Some of the sandwiches, which cost $0.35, were meant to be microwaved. Buy sandwich from machine, put in microwave = hot sandwich.

Then the vending machine company decided to raise prices. To $0.37. The vending machine didn't deal with pennies. So they set it to $0.40, and . . . taped three pennies to the sandwich wrapper.

Not everyone took the pennies off before sticking the sandwich in the expensive microwave, and . . . ZZZZzzzzt.

#444 ::: KeithS ::: (view all by) ::: October 21, 2016, 09:55 AM:

My grandmother had a microwave oven in the '60s, before they were available as home consumer devices. It was a large, water-cooled beast that required 220 V (normal home power in the US is 120 V). She enjoyed it because it was fast, convenient, and modern, and also because she got to be all food-sciency about it. Because it was early in the history of microwave ovens, it had wire mesh on the door, but no glass. Also because it was early in the history of microwave ovens, people hadn't debugged all the recipes yet.

She tells the story of the time that she tried making hard-cooked eggs in the microwave. It said you could do them, after all, and it would certainly be more convenient than getting a pan, heating the water, and all that. Well, the eggs did what we now know eggs in the microwave do, which is explode messily all over the inside of the microwave. And, because of the construction of the door, all over the kitchen in front of the microwave, too.

Even after a lot of cleaning, cooking in it apparently smelled somewhat sulfurous for the next few weeks.

I would never do eggs in the microwave, but I will say that it's about the best way I know to do ears of sweetcorn.

#445 ::: Elliott Mason ::: (view all by) ::: October 21, 2016, 10:06 AM:

Stefan Jones @443, Keith S @444: I love Making Light so much, and it's for things like this.

#446 ::: Dave Harmon ::: (view all by) ::: October 21, 2016, 10:31 AM:

Elliott Mason #441: Which is weird, you'd think they'd get rarer and more expensive over time, because of attrition?

That's assuming you're seeing the whole supply, and they disappear as they get discarded or sold. In practice, what's happening is that various online resellers get them from estate sales, tag/garage sales, junk boxes, and the like (where they were previously invisible). And since demand is low, they accumulate over time in the now-visible inventories of the resellers.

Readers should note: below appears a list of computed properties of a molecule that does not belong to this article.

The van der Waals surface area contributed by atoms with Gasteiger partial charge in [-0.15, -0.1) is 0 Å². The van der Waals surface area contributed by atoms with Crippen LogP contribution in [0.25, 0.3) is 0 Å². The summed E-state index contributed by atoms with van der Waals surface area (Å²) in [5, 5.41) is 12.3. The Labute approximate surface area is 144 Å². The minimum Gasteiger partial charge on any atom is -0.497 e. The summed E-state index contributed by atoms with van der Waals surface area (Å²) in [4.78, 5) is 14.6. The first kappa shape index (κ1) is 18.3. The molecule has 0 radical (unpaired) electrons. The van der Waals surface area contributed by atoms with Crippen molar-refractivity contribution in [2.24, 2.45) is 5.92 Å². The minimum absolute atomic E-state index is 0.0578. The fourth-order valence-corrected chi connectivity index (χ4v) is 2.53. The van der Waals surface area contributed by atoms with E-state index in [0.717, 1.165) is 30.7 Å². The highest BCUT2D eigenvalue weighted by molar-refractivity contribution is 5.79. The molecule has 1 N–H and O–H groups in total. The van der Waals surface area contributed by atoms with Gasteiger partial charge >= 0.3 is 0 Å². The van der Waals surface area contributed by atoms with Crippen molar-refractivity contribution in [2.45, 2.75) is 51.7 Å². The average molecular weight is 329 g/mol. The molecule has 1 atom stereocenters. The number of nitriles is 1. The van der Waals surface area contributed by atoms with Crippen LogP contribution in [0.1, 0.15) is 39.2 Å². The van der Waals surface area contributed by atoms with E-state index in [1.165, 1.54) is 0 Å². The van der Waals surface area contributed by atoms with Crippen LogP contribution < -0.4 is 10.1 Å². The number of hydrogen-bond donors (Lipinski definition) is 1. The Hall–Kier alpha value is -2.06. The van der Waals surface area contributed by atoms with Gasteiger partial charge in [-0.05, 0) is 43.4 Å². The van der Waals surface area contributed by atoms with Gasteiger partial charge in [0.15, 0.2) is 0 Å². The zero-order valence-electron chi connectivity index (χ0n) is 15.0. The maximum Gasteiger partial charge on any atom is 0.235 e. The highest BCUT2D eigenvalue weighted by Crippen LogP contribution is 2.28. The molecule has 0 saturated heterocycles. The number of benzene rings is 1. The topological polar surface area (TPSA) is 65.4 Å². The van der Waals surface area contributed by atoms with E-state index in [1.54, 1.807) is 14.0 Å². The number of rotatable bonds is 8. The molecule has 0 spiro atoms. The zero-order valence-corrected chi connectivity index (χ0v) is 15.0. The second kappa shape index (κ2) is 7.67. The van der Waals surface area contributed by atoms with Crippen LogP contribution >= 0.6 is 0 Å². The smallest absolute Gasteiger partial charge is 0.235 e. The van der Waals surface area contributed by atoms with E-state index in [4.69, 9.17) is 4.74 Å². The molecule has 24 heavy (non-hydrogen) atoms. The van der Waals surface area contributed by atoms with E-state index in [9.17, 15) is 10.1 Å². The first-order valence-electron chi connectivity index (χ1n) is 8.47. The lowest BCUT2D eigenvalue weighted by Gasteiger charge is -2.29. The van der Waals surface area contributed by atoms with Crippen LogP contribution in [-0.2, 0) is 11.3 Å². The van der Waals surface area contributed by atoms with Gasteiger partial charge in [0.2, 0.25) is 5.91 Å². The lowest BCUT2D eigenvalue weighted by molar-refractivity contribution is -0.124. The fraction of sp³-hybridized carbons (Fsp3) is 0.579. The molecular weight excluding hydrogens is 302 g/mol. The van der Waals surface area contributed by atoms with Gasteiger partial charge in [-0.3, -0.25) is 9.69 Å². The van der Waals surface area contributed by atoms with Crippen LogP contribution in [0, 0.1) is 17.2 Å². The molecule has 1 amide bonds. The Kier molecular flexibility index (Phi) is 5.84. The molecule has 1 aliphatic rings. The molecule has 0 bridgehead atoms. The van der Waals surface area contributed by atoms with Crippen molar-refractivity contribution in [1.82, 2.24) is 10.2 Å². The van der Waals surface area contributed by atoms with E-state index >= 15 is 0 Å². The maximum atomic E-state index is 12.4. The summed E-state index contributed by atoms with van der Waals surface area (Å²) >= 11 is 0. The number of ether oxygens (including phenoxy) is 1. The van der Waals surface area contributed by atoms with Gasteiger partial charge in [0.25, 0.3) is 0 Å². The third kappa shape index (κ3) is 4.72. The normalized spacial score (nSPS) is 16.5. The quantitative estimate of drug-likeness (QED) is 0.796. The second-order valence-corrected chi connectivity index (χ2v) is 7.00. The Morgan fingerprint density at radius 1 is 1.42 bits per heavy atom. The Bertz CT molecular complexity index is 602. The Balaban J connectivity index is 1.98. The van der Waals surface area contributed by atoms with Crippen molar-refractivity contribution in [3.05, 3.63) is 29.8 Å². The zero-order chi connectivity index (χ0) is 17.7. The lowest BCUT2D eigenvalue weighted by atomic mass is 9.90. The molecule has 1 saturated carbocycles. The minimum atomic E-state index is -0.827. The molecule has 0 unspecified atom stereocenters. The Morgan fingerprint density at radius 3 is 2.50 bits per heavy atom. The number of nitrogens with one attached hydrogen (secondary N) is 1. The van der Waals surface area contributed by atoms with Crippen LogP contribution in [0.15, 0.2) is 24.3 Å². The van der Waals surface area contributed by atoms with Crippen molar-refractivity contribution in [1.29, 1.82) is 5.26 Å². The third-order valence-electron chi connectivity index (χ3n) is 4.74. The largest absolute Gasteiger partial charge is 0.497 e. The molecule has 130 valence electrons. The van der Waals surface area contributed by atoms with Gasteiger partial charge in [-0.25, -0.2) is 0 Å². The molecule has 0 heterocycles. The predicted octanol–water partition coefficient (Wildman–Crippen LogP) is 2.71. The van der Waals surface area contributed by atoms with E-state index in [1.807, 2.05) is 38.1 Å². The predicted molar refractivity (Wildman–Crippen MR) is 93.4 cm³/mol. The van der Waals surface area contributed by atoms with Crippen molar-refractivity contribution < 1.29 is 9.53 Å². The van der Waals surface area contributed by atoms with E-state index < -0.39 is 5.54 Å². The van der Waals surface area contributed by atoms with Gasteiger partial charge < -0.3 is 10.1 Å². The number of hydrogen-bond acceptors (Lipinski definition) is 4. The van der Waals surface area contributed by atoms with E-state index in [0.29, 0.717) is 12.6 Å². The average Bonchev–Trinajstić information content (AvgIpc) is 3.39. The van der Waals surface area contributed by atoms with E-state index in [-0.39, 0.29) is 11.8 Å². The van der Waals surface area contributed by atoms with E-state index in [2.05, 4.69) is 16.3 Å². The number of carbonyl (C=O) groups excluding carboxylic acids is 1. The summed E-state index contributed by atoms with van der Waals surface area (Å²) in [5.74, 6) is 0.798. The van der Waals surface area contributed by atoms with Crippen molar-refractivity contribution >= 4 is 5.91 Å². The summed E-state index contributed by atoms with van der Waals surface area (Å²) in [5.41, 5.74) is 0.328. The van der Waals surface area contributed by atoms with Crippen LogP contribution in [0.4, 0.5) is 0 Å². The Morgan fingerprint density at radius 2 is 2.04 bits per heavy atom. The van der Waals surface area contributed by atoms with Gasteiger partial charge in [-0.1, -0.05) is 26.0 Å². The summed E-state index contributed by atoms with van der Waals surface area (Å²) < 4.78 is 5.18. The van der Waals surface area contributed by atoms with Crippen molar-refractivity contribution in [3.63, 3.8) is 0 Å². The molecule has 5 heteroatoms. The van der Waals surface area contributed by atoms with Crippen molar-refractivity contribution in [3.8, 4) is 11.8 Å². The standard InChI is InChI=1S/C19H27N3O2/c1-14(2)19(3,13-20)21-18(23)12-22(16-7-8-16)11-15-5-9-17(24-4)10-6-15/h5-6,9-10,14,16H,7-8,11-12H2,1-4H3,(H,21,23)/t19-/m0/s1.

#447 ::: Queer Xopher Halftongue ::: (view all by) ::: October 21, 2016, 11:56 AM:

A friend replaced his microwave, and decided to do an experiment with the old one. At the time he was fortunate enough to have a house with a large yard with, no kidding, a large concrete slab in the middle of it.

This was before every microwave came with a turntable, but after they all came with a glass plate in the bottom. The experiment was to find out what the glass plate was for. So he made a box of microwave brownies exactly to instructions, and put them in the microwave (on the concrete slab, with an extension cord and cutoff switch) without the glass plate.

I'm not sure how far over the listed time he ran, but he reported that the top of the brownies burst into flames while the bottom was still raw.

#448 ::: Fragano Ledgister ::: (view all by) ::: October 21, 2016, 12:11 PM:

On the immortal G & S: How many of the Fluorospherians have seen Topsy-Turvy, a wondrous film that encapsulates an entire performance of The Mikado?

#449 ::: Lori Coulson ::: (view all by) ::: October 21, 2016, 12:28 PM:

Microwave story: One of the young ladies at work decided to clean the microwave the 'easy' way. She put a container of water in it and set it for 20 MINUTES...